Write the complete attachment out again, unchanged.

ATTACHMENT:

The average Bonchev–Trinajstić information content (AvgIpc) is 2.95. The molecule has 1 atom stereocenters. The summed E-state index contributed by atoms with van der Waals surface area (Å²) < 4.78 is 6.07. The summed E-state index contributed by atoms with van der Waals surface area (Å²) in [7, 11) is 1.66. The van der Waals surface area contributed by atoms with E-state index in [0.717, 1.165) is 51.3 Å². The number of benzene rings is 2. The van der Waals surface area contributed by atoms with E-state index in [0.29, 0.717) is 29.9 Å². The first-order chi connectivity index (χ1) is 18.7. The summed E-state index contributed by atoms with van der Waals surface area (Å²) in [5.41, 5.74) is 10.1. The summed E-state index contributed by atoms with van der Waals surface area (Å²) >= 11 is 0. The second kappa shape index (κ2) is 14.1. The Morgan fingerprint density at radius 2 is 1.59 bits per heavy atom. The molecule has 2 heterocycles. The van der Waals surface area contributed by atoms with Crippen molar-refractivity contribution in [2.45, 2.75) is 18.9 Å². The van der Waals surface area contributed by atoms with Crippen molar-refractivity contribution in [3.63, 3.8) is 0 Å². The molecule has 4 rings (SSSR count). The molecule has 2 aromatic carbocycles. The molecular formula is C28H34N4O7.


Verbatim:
The average Bonchev–Trinajstić information content (AvgIpc) is 2.95. The molecule has 1 atom stereocenters. The summed E-state index contributed by atoms with van der Waals surface area (Å²) < 4.78 is 6.07. The summed E-state index contributed by atoms with van der Waals surface area (Å²) in [7, 11) is 1.66. The van der Waals surface area contributed by atoms with E-state index in [0.717, 1.165) is 51.3 Å². The number of benzene rings is 2. The van der Waals surface area contributed by atoms with E-state index in [0.29, 0.717) is 29.9 Å². The first-order chi connectivity index (χ1) is 18.7. The summed E-state index contributed by atoms with van der Waals surface area (Å²) in [5.41, 5.74) is 10.1. The summed E-state index contributed by atoms with van der Waals surface area (Å²) >= 11 is 0. The second kappa shape index (κ2) is 14.1. The Morgan fingerprint density at radius 2 is 1.59 bits per heavy atom. The molecule has 2 heterocycles. The van der Waals surface area contributed by atoms with Crippen molar-refractivity contribution in [2.45, 2.75) is 18.9 Å². The van der Waals surface area contributed by atoms with Crippen molar-refractivity contribution in [3.63, 3.8) is 0 Å². The molecule has 4 rings (SSSR count). The molecule has 2 aromatic carbocycles. The molecular formula is C28H34N4O7.